Here’s a constant in my kitchen: If a recipe calls for broth, I invariably have stock at home. When a recipe calls for stock, guess what I have in my kitchen? Fucking broth, that’s what.
For every recipe that requires one of these, I spend a solid 20 minutes on my phone frantically Googling to find out if they’re interchangeable and where to go from there. What I don’t know at the end of all that Googling: what the hell the difference is.
So, for the second lesson of Peas on the Plate Culinary Academy (if you recall, the first lesson was an attempt to prevent you from chopping your fingers off), we’re going learn the difference, and maybe next time I mix them up, I won’t waste precious cooking time Googling nervously.
|Bones (for connective tissue/collagen)||Base components||Meat/fish/veggies and aromatics|
|4-6 hours||Cooking time||45 minutes-2 hours|
|Used as bases for rich, flavorful sauces||Notes||Can be consumed on its own|
So the biggest difference is where it all begins. Stocks are made from slow-cooking animal bones, and the collagen from the bones and collective tissues gives the stock a more rich consistency, and to quote most of the stuff I read about this, a “richer mouth feel.” This is why vegetable stock isn’t a thing: it doesn’t have the collagen necessary, but veggies to make a great broth, because…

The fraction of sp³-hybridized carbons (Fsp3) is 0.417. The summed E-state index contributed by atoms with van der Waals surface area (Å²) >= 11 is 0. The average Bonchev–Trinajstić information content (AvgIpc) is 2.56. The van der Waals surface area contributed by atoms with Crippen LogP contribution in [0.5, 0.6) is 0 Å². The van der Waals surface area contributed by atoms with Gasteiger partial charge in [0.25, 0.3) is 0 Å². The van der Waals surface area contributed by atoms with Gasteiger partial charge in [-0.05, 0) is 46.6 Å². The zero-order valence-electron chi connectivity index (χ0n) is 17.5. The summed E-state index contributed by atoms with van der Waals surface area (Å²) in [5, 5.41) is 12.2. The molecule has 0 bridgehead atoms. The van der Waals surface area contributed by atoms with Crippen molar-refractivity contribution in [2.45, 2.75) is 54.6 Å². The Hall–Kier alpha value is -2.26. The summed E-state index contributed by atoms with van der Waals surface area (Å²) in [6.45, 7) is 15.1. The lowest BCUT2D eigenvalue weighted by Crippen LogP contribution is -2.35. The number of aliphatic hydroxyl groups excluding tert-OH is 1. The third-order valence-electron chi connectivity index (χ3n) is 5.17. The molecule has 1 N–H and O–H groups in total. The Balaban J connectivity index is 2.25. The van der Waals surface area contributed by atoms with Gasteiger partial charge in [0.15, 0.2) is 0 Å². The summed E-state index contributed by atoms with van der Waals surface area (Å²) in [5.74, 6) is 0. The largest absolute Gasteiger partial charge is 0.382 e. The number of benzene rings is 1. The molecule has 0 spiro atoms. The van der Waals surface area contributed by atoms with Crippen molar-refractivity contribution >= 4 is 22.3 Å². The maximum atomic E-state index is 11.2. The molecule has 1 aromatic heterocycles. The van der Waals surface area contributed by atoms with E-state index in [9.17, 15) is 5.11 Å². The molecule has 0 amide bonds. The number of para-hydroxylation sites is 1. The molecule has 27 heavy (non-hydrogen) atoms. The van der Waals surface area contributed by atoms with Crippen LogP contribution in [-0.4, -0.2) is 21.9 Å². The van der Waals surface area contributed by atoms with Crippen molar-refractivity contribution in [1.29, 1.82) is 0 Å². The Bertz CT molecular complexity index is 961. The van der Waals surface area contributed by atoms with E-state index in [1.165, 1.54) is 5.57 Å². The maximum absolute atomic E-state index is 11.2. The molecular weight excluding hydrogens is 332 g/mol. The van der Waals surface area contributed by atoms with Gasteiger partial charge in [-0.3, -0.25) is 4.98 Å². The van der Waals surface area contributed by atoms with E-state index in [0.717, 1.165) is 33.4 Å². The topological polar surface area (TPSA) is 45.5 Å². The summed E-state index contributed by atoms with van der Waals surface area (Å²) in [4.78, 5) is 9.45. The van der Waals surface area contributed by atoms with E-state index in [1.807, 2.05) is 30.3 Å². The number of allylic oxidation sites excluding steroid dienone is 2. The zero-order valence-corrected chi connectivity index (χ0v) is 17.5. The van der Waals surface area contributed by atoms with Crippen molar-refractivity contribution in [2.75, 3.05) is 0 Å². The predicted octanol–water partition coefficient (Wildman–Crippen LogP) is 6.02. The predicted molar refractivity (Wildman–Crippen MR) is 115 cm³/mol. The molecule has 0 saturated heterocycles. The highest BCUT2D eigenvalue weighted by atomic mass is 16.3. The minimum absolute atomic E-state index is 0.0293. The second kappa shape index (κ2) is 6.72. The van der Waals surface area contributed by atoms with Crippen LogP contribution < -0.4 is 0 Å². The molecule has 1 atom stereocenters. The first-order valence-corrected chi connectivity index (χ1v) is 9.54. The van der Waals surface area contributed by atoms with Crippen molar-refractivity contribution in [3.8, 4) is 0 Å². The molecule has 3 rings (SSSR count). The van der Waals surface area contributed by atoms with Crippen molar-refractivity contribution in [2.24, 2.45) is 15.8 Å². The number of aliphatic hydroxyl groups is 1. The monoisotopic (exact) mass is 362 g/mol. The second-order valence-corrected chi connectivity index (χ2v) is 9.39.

Broths, on the other hand, are cooked with the odds and ends of meats, vegetables, fish- you can use a lot of different things as a broth base. You can also consume broths on their own, like in miso soup. Stocks are used as bases for sauces, and it’s rare to just consume them on their own.
To answer the age-old question I Google while cooking over and over again: can you swap them out? Yes, normal people cooking in their homes can swap them out. Fine restaurants won’t, because, unlike myself, they have standards and will make the broths and stocks on premises.
For the home cook in a hurry, stocks and broths take some time, but fortunately there are a boatload of ways to get them together in a pinch, such as bouillons cubes, cans and boxes of stocks, and (my personal favorite) Better Than Bouillon, which lasts longer than the canned and boxed stuff once they’re open and there’s plenty of it in every jar.
So there you have it! That wraps the second lesson of the Peas on the Plate Culinary Academy. Stay tuned for more things that will keep you from looking stuff up on your phone over a hot stove.